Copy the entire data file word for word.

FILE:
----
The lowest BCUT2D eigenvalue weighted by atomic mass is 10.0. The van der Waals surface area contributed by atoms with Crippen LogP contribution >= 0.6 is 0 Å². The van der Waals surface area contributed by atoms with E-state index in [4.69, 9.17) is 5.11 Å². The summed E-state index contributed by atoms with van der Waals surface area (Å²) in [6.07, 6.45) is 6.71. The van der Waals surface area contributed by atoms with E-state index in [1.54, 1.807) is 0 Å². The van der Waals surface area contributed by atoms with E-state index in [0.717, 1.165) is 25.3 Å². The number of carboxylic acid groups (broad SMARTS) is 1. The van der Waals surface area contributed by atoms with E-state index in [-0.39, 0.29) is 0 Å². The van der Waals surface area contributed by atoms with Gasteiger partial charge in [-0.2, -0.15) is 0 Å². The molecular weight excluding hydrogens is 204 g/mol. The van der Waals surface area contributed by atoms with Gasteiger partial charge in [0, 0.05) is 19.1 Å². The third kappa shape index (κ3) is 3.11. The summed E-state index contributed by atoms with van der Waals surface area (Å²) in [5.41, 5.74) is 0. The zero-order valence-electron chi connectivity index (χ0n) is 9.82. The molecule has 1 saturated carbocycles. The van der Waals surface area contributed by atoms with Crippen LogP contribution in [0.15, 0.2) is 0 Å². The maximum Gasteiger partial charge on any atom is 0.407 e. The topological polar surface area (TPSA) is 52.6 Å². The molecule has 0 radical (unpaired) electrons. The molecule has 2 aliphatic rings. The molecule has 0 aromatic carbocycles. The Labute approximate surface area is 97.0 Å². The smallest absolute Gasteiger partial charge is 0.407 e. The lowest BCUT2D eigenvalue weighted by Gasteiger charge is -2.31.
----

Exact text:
The lowest BCUT2D eigenvalue weighted by atomic mass is 10.0. The van der Waals surface area contributed by atoms with Crippen LogP contribution >= 0.6 is 0 Å². The van der Waals surface area contributed by atoms with E-state index in [4.69, 9.17) is 5.11 Å². The summed E-state index contributed by atoms with van der Waals surface area (Å²) in [6.07, 6.45) is 6.71. The van der Waals surface area contributed by atoms with E-state index in [1.54, 1.807) is 0 Å². The van der Waals surface area contributed by atoms with E-state index in [0.717, 1.165) is 25.3 Å². The number of carboxylic acid groups (broad SMARTS) is 1. The van der Waals surface area contributed by atoms with E-state index in [-0.39, 0.29) is 0 Å². The van der Waals surface area contributed by atoms with Gasteiger partial charge in [-0.2, -0.15) is 0 Å². The molecular weight excluding hydrogens is 204 g/mol. The van der Waals surface area contributed by atoms with Gasteiger partial charge in [0, 0.05) is 19.1 Å². The third kappa shape index (κ3) is 3.11. The summed E-state index contributed by atoms with van der Waals surface area (Å²) in [5.41, 5.74) is 0. The zero-order valence-electron chi connectivity index (χ0n) is 9.82. The molecule has 1 saturated carbocycles. The van der Waals surface area contributed by atoms with Crippen LogP contribution in [0.15, 0.2) is 0 Å². The maximum Gasteiger partial charge on any atom is 0.407 e. The topological polar surface area (TPSA) is 52.6 Å². The molecule has 0 radical (unpaired) electrons. The molecule has 2 aliphatic rings. The molecule has 0 aromatic carbocycles. The Labute approximate surface area is 97.0 Å². The smallest absolute Gasteiger partial charge is 0.407 e. The lowest BCUT2D eigenvalue weighted by Gasteiger charge is -2.31.